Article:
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Help Win The War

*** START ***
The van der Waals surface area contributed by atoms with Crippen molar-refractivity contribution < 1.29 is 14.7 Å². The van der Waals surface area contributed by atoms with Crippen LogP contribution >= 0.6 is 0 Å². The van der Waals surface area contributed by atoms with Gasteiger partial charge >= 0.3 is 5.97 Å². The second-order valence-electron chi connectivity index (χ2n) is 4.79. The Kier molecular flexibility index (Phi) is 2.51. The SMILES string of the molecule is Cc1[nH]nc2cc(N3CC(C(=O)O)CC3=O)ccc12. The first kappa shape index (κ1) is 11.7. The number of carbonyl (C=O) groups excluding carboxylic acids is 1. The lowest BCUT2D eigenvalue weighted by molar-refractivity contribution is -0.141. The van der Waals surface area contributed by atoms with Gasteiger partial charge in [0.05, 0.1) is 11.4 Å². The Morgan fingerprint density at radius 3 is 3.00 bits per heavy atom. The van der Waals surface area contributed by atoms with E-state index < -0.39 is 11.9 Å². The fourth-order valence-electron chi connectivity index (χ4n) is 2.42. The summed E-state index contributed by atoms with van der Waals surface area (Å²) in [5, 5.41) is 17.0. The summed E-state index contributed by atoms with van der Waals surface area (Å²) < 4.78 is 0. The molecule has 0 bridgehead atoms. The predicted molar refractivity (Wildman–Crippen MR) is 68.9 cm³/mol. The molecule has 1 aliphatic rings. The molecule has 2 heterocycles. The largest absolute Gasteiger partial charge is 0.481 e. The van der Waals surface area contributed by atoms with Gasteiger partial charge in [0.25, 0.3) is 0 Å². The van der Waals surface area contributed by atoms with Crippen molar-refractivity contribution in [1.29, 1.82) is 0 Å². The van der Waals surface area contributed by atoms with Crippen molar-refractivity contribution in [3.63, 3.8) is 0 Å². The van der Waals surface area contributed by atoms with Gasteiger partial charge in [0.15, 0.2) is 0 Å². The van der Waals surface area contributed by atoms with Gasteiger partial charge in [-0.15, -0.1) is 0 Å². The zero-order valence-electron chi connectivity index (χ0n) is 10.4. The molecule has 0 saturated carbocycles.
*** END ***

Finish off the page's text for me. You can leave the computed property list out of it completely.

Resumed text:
Buy Bonds, Thrift Stamps or War Saving Stamps. Ask the Hank or l'ostoftice. Help Win- Do not ship In an. you ran get along Produce thing. "V lST. SKPT. 17, 1870. SINGLE COPIES TEN CENTS PIOCHE, LIXCOIA' COIXTV, NEVADA, FRIDAV, MARCH 22, 1BI8. SINGLE COPIES TEN CENTS VOLUME 48, NUMBER 27. BIG MINING TROUBLES BEING COMPROMISED DAYLIGHT SAVING BILL SIGNED BY PRESIDENT Prince Consolidated and Vir ginia-Louise Reach an Agreement. Good things are coming to rioche in bunches. The latest and most im portant news item is the settlement by compromise of all the troubles be tween the Prince Consolidated Min ing and Smelting Company and the Virginia-Louise Mining company. As was published in the Record last week, the Virginia- Louise secur ed a Judgment for $27,334.38 against the Prince Consolidated. The court costs amounting to $3,000 were charged to the Prince. The latter company had pending against the Louise an apex suit and the Louise had asked the State railroad com mission to declare the Prince's priv ate railroad a common carrier. Judgment Cancelled. By the terms of the compromise the heavy Judgment against the Prince will be cancelled. The apex suits will be dropped as will the common carrier case. According to the agreement that has been reached, the Prince will ac commodate theLoulse by allowing the latter to ship ore over the former's railroad. The Louise will build suffici ent trackage to connect up with the railroad. This will permit the Louise to get Its ore to market. ; The agreement which runs for five years has been signed by the princi pais of both sides. Work to Start at Once. ' Judge Charles Lee Horsey, presi dent of the Virginia-Louise, told the Record that the immediate improve ments to be made by his company will cost in the neighborhood of $25,000. Work on these improve ments will begin April 15 and it is expected that 25 men will bo added tc the Pioche payroll at once. The Virginia-Louise will, hold a meeting hero or at Las Vegas March 28 for the purpose of ratifying the agreement reached. It is possible that the Prince wU have a , meeting for the same purpose before the 28. This meeting will be held in Salt Lake City. . The settlement of this suit means a great deal for Pioche. The Record de sires to congratulate the principals and the attorneys for having reached a compromise upon a matter of such vital importance to this section and t the mining industry of the country Lroadmindedness has been shown. Shipped 12,000 Tons. Preliminary figures for February show that ore shipments from the Prince Consolidated Mining and Smelting Company, at Pioche, aver aged better than 400 tons a day, or approximately 12,000 tons for the month. The property is in splendid physical condition and is said to be capable of maintaining this rate for a long time to come. The ore is sent to the Salt Lake valley smelters. M. C. Godbe is general manager for the company and A. H. Godbe is presi dent. Salt Lake Mining Review. Johnson is Here. M. M. Johnson, general manager of the Uvada Copper mine at Bristol, arrived in town yesterday from Salt Lake City and has gone out to the mine for a general inspection of the rrcperty. President Wilson has signed the daylight saving hill. The new law becomes effective at 2 o'clock on the morning of March 31. At that hour all clocks must be sot forward one hour. EAGLE VALLEY HAD A ROUSING MEETING SILGOLED UNCOVERS GOLD ASSAYING $80. WEDGE ANNOUNCES FOR COMMISSIONER John W. Wedge is the first candi date to announce for office in Lincoln county this year. In another column will be found his announcement for County Commissioner from the sou thern district of the county. Mr. Wedge has been representing the district for the past four year. and his friends say that he has mad good. He has been punctual in his at tendance at the monthly meetings of the board and has at all times en deavored to transact county business in the same straightforward manner that he would in attending to his private business affairs. Mr. Wedge was born in Lincoln Twenty - Seven Pioche People Travel to Valley and Or ganize Defense Body. , The first rally of the Lincoln Coun ty Council of Defense was held at Eagle Valley Tuesday night. The meeting was held in ithe town hall and it is said that every citizen but one of the "valley was present. Chairman II. E. Freudenthal made the opening address and in a forceful way explained to the valley people the object of the organization. He was followed by M. L. Lee, cashier of the bank of Pioche. Mr. Lee's talk was along business lines and elicited much applause as did Mr. Freuden thal. . Attorney A. L. Scott followed Mr. Lee speaking mainly upon the necessity of buying thrift and war saving stamps. H. R. Van Wagenen, talked on general conditions as he found them on a recent trip through out the easJt and middle west. At the conclusion of the speaking. following committee to handle war matters in the north part of the coun ty was named: Eagle Valley Less Lytle. Sam" Hollinger, Joe Hammond. Spring Valley Effle Francis. Rose Valley P. H. Devlin. Camp Valley Frank Donohuo. , Money for the lied Cross. Following the meeting, two quilts made by Eagle Valley women, were raffled. Nearly $40 was realized from these. This money was turned into countv at Panaea. For the nnst IK years he has been a resident of thettlle Red Cross fund. A dance wound Pahranagate Valley, being the own er of the well known Flying "V" 1 l." V. II U I. . 1 111 I II U . Ill, 1 II . It V 111 V 1 V. 1 U b ! . .nHiti I. A r . . Tl . tn)1i. n i,ie t Bcln6 etiuj iu iriuni, mr. ami umiiuu lino . up the evening at the town ball. At one o'clock Just as the Pioche party A splendid Mr ike Ium been made at the Silgoled mine of which Arthur Real! is at the head. The vein oened up is about two feet across and the gold awsaya $80. The owners of the mine are naturally feeling good over their discovery and it is exiHH-ted that the Silgoled will be heard from on a big acale. Was on Tumonla. Swan Merrill, former diamond driller at the Prince, was pn the Tus- cania recently sunk by a German sub marine. He was picked up by rescu ers and landed at Belfast, Ireland. He lost all his belongings. Mr. Mer rill left Pioche October 3. His friends here will be glad to learn that he was among the survivors. LOOKED OVER SHORT ROAD TO LAS VEGAS COUNCIL OF DEFENCE IS TO COVER JENJIRE COUNTY Men of All Political Faiths Join Move to Help Conserve Resources and Smash German Intrigue. The commissioners of Clark county sent E. W. Griffith to Pioche with R. R. Orr last week when the latter was returning from Las Vegas with a new csr. The object was to look over the short route from Vegas to this place. It is said Mr. Griffith will recommend this route for a permanent highway between the two county seats. In stead of going to Indian Springs, this route bears off near Corn Creek and runs nto Pahranagate valley. The dis tance Is 165 miles and Orr made it In 13 V4 hours with his new Dodge. TWO MEN NAMED TO LEAVE MARCH 28TH. ' Bridge Needs Fixing. Of the eight automobiles that went out through the storm to Eagle Val ley Tuesday night not one had any trouble. But more than one of them came came near having seriou3 trou ble at the bridge where the road crosses the railroad. This is a very dangerous place and unless it is fixed the .Record will one of these days be compelledto re cord a serious accident. One member of the party suggests as a temporary precaution that a heavy guard rail ar.J 'fence be placed on the bridge. . Later when fixing the read, the approacli could be stright eLed up. v ' These suggestions are respectfully submitted to the proper authorities. nnri RaaVa thA nnni party at the coming primaries. If , mrs- Joe "oninger, Mr. and Mrs. Kob nominated he ,is going to be re-elect-1 Hammond and Mr. and Mrs. Will ed, according to many who have kept Hammond took the visitors in tow in close touch with Lincoln county and 26 hungry Piocheites were treat Mr. Wed?e was In town Saturday ed to a repast as only Eagle Valley to attend the meeting called to or-. people could prepare. Before the sanize the Council of Defense. He ! meeine some of the earlv arrivals pxneots to devote a considerable Dart ... . . ;;r:r ,: 7 . .un ..' .kWe emertainea at vvuuam war- Ul Ills nil tiuiu huh ui ivj 11.1a wuia ! . but will, In the meantime, see as ' many of the voters of the county as ! " was. after two o clock when hs he can. j crowd began starting for Pioche and As yet, no one has announced in ; by four each of the eight cars had opposition to Mr. Wedge. He is one arrlved home 8afel of the strongest men in the party and ... ' may get through wlh opposition in " "ork or h tory. the primaries. , ! When it comes to hospitality, Eagle Valley is entitled to the ban ner These people also appreciate the - : seriousness of the war situation and PAHRANAGATE, March 21, are going to raise more products, Many of the cattle owners of the val- ship in less jStuff, buy more stamps ley are preparing to attend the meet- in4 bondg and raige more;m0ney for ing of the stock owners association the Red Crosg than ever before to be held at Goldfletd, Nevada, next Tho8e from pioche attending the Wednesday. Among those who have ,,,. declared their intention of going are Eagle Valley meeting were: Charles Love and son Hugh of the M. and Mrs. A. L. Scott, Mr. and Gardner ranch and Charles Castle of Mrs. Sam Whitney, Mr. and Mrs. W. H. Pitts, H. E. Freudenthal, Mr. and Mrs. C. A. Thompson, Mr. and Mrs. A. A. Carman, M. L. Lee, Will A. Denton, Mr. and Mrs. J. Bowman, H. R. Van Wagenen, Mr. and Mrs. The local exemption board has been asked to name two - men for American Lake, to leave here March 28. Don L. Poiroir, an employe of the Hodges-Cook Mercantile company and Joseph H. Beals, employed at the Prince Mine have been named. These boys will soon be on their way to fight for their country and our coun try. They have the best wishes of all PAHRANAGATE NEWS The are shipments for the past week from Pioche were: Prince Consolidated, 26 cars. Uvada Copper, 4 cars. Consolidated Nevada-Utah, 1 car. Hiko. Mr. and Mrs. Geer spent Tuesday In Rlchardvllle. You have all heard of trading jack knives , perhaps, but probably none H. L Olinghouse, Mr. and Mrs. Ralph oi you have heard anything like the Shaw, Mr. and Mr F. C. Walker, trade transacted in Alamo last week 0rviiie Walker, Mrs. Jennie Wilcox, it runs sometniug use mis. oaw transaction William Thome came in- Mr. and Mrs. O. R. Nation, Charles to possession of a city lot in Alamo, a Culverwell. house, a span of horses, harness and a wagon. Clarence Wadsworth Birthday Party came into possession or twenty acres Dorothy Gross celebrated her fifth came the owner ofa'Iarg; tr'act of hday Tuesday afternoon at her land at the lower end of the valley home next to tho Mountain View and at the same time Joseph Sharp hotel. Games were played and dainty got an interest in a reservoir west of ,ej-reshments served. Those present ti e Valley. 1 lie problem is. un to wish Dorothy many happy returns uiyone guess now uiey uiu u. , of the day were. MaPguerlte Thomas Vernon M. L. Lee and the Record editor notored to Panaca Monday afternoon' Charles Lee returned with the party spending a day in Pioche. R. H. Shaw has leased the Ed. Deck home in the north part of town and expects to moye next week. isdonn.;n ni m m m mmmmmmm Mr. and Mrs. O. R. Nation accom- baby Kathrine, m m m m m mmmm panied by the latter's mother, Mrs. Kate Rigg and baby Kathrine, Mr. and Mrs. G. R. Gross and daughter Dorothy, motored down to Caliente Sunday. The trip was made, this time without accident. Not even a punc- ure. Members of Alamo Red Cross Aux- Eisenmann, Edith Eisen ilinxv mot at the home of Mrs. Syd- mann, Vivian JMsenmann, ana Mary nev Pace and made a number of prop- Kathrine Nation.. The latter was eitv bags and comfort kits last Sat- there for the Dumose of celebrat uvday. Next Wednesday that auxil- ,ng ft blrtndajr of her own Sha was lary plans 10 gie a uam;c auu cut , i in n,ar tn nvr the ex- one vear old. IhUUIll-ilL 4ii v " v' Stock Going Vp. f .The following 'is from the Salt 'Lake Telegram: Some brokers and an occasional regular visitor at the Salt Lake Stock exchange are beginning to wonder what is transpiring behind the scenes in Prince Consolidated. This stock has been quiescent for seme time, and on occasions when there was any trading it was as a rule, at a shading of prices. It gave noticeable signs of activity Tuesday, and on limited transactions scored'a nice advance This activity increased quite perceptibly Wednes day and in regular steps the price mounted from 57c to60c. The close was CO 61c,compared with Tues day's close of 55 56c, Belief Is expressed in some Quart ers that news of an exceptionally good character will, be heard regard ing Prince Consolidated in a short . time. - ' " penses. Mr. and Mrs. Saxton have purchas ed the home of William Higbee in Alamo. We are all very glad that the Saxtonts are going to make their home in, the valley. Yesterday's Salt Lake City metal Joseph Ramon was in Richaidvilla Sunday. He said that work on the road, which Is now completed as far as the Pahranagate lake has been stopped because the route from this point hasvnot been determined. A trade transacted in Alamo be tween Warren Cutler and Joseph Cox in which they made an exchange of their homes. The Cutler family are preparing to move into the Cox home while the Cox family will soon take up their abode-iff' the former Cut ler home. . John Richard of Rlchardvllle went to Caliente Monday on business. Pnter Graneer has just returned from Caliente. He reported that place as being somewhat dull until he arrived.; ; -market was as follows: Lots' of Trouble Steve White has about docided to quit the livery business between here and Ely. On a trip with four passen gers a couple of weeks ago his tire damage was $8 more than he got for the Jaunt. Last week he left here with a $50 load and when near the top of the summit 26 miles this side of Ely he stripped his differen tial. It cost him $58.50 to get fixed up. ORE SHIPMENTS Horsey to Las Vegas. Judge Charles Lee Horsey left Monday for Las Vegas where he will preside at a term of court. Before leaving the judge told the Record that he had not yet decided as to whether he would make the race for congress. It is expected that he will reach a decision soon. ' Governor Emmet D. Boyle, ex- Governor Tasker L. Oddie, Hon. A. Grant Miller and Dr. Walter E. Clark, members of the State Council ot De fense, addressed a large ad patri otic audience Friday Evening at Thompson's opera house. Under the direct supervision of the national government, the State Cou ncil of Defense is now engaged in the organization of county councils, and for the purpose of effecting the com plete organization of the State, down to the smallest political units, Gov ernor Boyle and party are now tour ing the Btate. Not onty for the pur pose of organization but to awaken and bring to the minds of the people, the magnitude and seriousness of the task before us in the world war. The psychological effect iunon the audience of three men have waged Dttter political battles against each other for years, appearing on the one great Issue the world war was noticeably effective. Round after round of applause interrupted the speakers as they drove home the vital points in their appeal to the red blood of the true American audience. Each speaker covered different phases j of the war, and all 'brought the people face to face with' the ne cessity of unstinting support to the great task. , 8eed Up. The speakers were introduced by County Clerk W. A. Denton. Ex-Governor Oddie explained the purpose of the meeting, drawing at tention to the personnel of the coun cil as proof that the one purpose above all was to win the war. Speed up! was the keynote of his address throughout and he pointed out that at the time America entered the war the allies were almost exhausted, and that the war against autocracy was today the task set by the world for America Governor Boyle, in his opening words, referred to the party as rath er In' the nature of a political menag- gerie, of which the ex-governor rep resented the grand old party, Grant Miller the Bolsheviki, and himself the "great unwashed and unterrified democracy." The governor read a telegram from work of the council in its organlza tlon o f county councils, and in ce menting the patriotism and co-opera tion of the people of the state, fol lowing this with a brief outline of what Nevada has done and what she must do to keep her pace among the first of the states in patriotic re sponse to every call. "This, Ncada has done with one exception," said Governor Boyle,, I that exception be ing the Red Cross drive, which he attributed to a lack of proper organ izatlon. RmaHhed His Face, "Every man must be patriotically measured," said Governor Poyle, and to illustrate how one was recently measured he told of an instance which happened on the trip in which a against autocracy, libertv aeatnnt lavery, Grant Miller, the man no the politician of old. sounded the true spirit of American freedom in every nean. "Peace without justice is in f am v." said Miller. "The man who thinks of self above country in this conflict is a traitor. The time has come and the hour has struck when no con trary actions will be tolerated." said Miller, speaking of the "conscientious objector," and the obstructor. Painting a vivid picture of the Ger man atrocities perpetuated upon the people or Belgium and Franc by iwe una uott " Miller asked for un stinted support of the- Red Cross, saying, "The dollar you give lays the nana or mercy upon the brow of American heroism." Meeting a Revelation. Although his voice was in poor condition Miller drove it to the limit and drew forth repeated applause lhe meeting was undoubtedly a revelation to those present and will have a tor-reaching effect in awak ening the people of the county to the greater sacrifices which must be made. - ... , . ' COMMITTEE PLANS A THREE - DAYS TRIP Alamo, Caliente and Panaca to be Visited by Council of Defense Soon. G. 'E. Jeffs, proprietor of the Peo ples' Cash Store at Caliente, was in the city Friday with Sheriff William Culverwell. This reminds us that these same two fellows were here for the Jazz dance last week. They start ed home with the rain and as a re sult they remained in the road about 12 miles this side of Caliente until the water ceased to overflow the highway. While here Mr. Jeffs found time to come arouud and subscribe bor the best paper printed In Lincoln county. - Wants to Go. O. 3. Gillespie, who runs the lo;:o motive on the Prince Consolidate! railroad, is Just itching to get into the scrap now going . on between Germany and the rest of the world He -made an effort to get into the engineering corps but was turned down on account of being one year too old. O. J. says that it is barely possible that he made a mistake In puttingdownhis age. Anyway, he says that is a matter over which he has no control and should not be blamed nor kept out. He is making an other e ft art to get in and may suc Bank Statement. Attention is called to the statement of the Bank of Pioche in this issue of the Record. The deposits at this time aggregate more than $210,000. This bank is one of the strongest in this part of the State and has the confi dence of all. This week the Bank of Pioche responded by wire to the gov ernment's request for money to carry on the war until the next Liberty Loan can be floated. Treasury certifi cates to the amount of $5,000 were bought. Any request of the govern ment for assistance will be met by the i local bank to the extent of its resources. Mrs. Fannie Clark has returned from a visit to Salt Lake City. citizen of a northern town ana remarked on the unpatriotic state ments of a fellow worker "Did you have him arrested 7 asked ex-Governor Oddie. "No!" replied the man, "I smasnea him In the law! . Governor Boyle said tnat, wnne he could not as governor, sanction such treatment, as a private citizen it vm nerfectlv all right with him. r.nvemnr Bovle's aaaress was dusi ness like, direct to the point and touched on every phase of the war situation and how best Nevada can help. . Dr. Walter E. Clark, president of the university of Nevada, and Well known author, held his audience in marked slier. c for over an hour In his intense' y interesting review of the war and Its causes. Clock Has Struck. "The clock of autocracy has struck twelve! Autocracy and democracy are locked in final combat," were his opening words, and from the moment menced sDeaklng until his final word. Dr. Clark held his audi- ence speiibouna. in poumuS ui Amnrica'a nosition today, ur. ciaxK said America answered the first bat-' tie call on the war on democracy when she declared her freedom in 1776. Later, ' she - answered again when, in 1861, that freedom was en dangered, and later established the freedom ot a foreign country. uuDa, and now the mighty part ,in the World's struggle against autocracy which she must and will push to its final victorious end. A. Grant Miller, socialist candidate tor United States senator at the last election and tor many years a leader of that party in Nevada, closed the orogram with an address the sincer ity of which no auditor could tor a moment Question ana wnicn went home to every red-blooded American present. Arraigning democracy HIGH SCHOOL NEWS. At the close of the patriotic rally last Friday night a County Council of Defense was organized with the following members: - - H. E. FreuLenthal, chairman; Charles A. Thompson, secretary: Alec Lloyd, W. H. Pitts, S. F. Whit ney, James Ryan, F. Walker, James Hulse, A. A. Carman, M. L. Lee, J. R. Cook, J. Roeder, J. Wedge, James N. Hollinger, A. L. Scott, A." L. Stew art, A. L. Emericlt, Charles Lee Hor sey, William Carman, E. Middleton. The commute held its first meeting at the court house Saturday morning. H. E. Freudenthal was elected ex ecutive officer and was delegated power to employ a secretary. A. A. Carman, W. H. Pitts and S. F. Whit- ' ney were named as a 'committee to secure permanent headquarters for the organization. - - At this meeting the Eagle. Valley trip of the commute was decided upon. An account of this appears else where in the Record." Trip With Band. - The first long trip the committee will take will be in the Pahranagate Valley. Accompanied by a band they will leave Pioche Tuesday morning, March 26, holding a meeting at Ala mo that evening. The following even ing a big rally will be held at Call-' ente winding up with a meeting at Panaca on Thursday night, March 28. At each of these places sub Councils of Defense will be organized. The people of this county are waking up to the fact that our country is In a rfftl war and It la expected that large crowds will be at all the meetings. Mrs. Mary Ann Stevenson Is vis iting in this section. H. W. Turner was in Monday from the Jack Rabbit mine. - Raymond Wellen has gone to Los Angeles to see his mother, Mrs. Mary Welleu, who is quite sick. H. Wi Van .Waegenen, president ot the Amalgamated mine, arrived in this city last week after a trip through the east. i , Maurice Bowling writes that he passed a perfect physical examination and is now stationed with the avia tion corps at San Diego. He expects to be sent away April 6. 1 William F. Harrison is back in town from a business trip to Arizona. E. C. Vanderbilt, district commer cial manager of the Western .Union Telegraph company, was In town this week on business.